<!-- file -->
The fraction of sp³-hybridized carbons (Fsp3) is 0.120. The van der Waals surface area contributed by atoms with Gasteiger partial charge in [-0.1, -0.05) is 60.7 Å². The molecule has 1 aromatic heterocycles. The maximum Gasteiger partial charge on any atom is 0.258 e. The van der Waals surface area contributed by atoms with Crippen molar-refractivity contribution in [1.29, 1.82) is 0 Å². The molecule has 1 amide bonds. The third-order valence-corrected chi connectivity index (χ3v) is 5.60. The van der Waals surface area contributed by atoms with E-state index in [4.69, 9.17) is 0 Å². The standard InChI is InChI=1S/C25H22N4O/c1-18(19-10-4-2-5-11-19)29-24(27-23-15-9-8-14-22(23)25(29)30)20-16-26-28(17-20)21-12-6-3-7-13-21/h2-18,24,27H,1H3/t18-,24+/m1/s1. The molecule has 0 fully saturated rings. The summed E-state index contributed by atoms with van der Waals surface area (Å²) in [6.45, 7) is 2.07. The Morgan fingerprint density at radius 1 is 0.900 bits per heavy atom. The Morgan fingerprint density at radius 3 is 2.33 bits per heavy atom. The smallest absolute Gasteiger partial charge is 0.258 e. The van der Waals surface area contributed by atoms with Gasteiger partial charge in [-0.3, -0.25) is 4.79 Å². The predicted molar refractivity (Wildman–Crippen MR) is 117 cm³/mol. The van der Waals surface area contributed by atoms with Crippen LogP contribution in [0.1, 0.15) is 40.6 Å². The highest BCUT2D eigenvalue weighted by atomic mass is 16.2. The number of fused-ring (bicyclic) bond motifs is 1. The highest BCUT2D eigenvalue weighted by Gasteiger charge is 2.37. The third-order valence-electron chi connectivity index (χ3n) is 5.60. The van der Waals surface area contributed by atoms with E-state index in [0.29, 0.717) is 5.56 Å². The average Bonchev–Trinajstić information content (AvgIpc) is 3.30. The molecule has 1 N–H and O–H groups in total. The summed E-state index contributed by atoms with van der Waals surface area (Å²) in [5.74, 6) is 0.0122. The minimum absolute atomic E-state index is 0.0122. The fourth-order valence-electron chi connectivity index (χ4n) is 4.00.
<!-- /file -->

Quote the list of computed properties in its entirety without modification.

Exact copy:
The fraction of sp³-hybridized carbons (Fsp3) is 0.120. The van der Waals surface area contributed by atoms with Gasteiger partial charge in [-0.1, -0.05) is 60.7 Å². The molecule has 1 aromatic heterocycles. The maximum Gasteiger partial charge on any atom is 0.258 e. The van der Waals surface area contributed by atoms with Crippen molar-refractivity contribution in [1.29, 1.82) is 0 Å². The molecule has 1 amide bonds. The third-order valence-corrected chi connectivity index (χ3v) is 5.60. The van der Waals surface area contributed by atoms with E-state index in [4.69, 9.17) is 0 Å². The standard InChI is InChI=1S/C25H22N4O/c1-18(19-10-4-2-5-11-19)29-24(27-23-15-9-8-14-22(23)25(29)30)20-16-26-28(17-20)21-12-6-3-7-13-21/h2-18,24,27H,1H3/t18-,24+/m1/s1. The molecule has 0 fully saturated rings. The summed E-state index contributed by atoms with van der Waals surface area (Å²) in [6.45, 7) is 2.07. The Morgan fingerprint density at radius 1 is 0.900 bits per heavy atom. The Morgan fingerprint density at radius 3 is 2.33 bits per heavy atom. The smallest absolute Gasteiger partial charge is 0.258 e. The van der Waals surface area contributed by atoms with Gasteiger partial charge in [-0.3, -0.25) is 4.79 Å². The predicted molar refractivity (Wildman–Crippen MR) is 117 cm³/mol. The van der Waals surface area contributed by atoms with Crippen LogP contribution in [0.1, 0.15) is 40.6 Å². The highest BCUT2D eigenvalue weighted by atomic mass is 16.2. The number of fused-ring (bicyclic) bond motifs is 1. The highest BCUT2D eigenvalue weighted by Gasteiger charge is 2.37. The third-order valence-electron chi connectivity index (χ3n) is 5.60. The van der Waals surface area contributed by atoms with E-state index in [0.29, 0.717) is 5.56 Å². The average Bonchev–Trinajstić information content (AvgIpc) is 3.30. The molecule has 1 N–H and O–H groups in total. The summed E-state index contributed by atoms with van der Waals surface area (Å²) in [5.74, 6) is 0.0122. The minimum absolute atomic E-state index is 0.0122. The fourth-order valence-electron chi connectivity index (χ4n) is 4.00.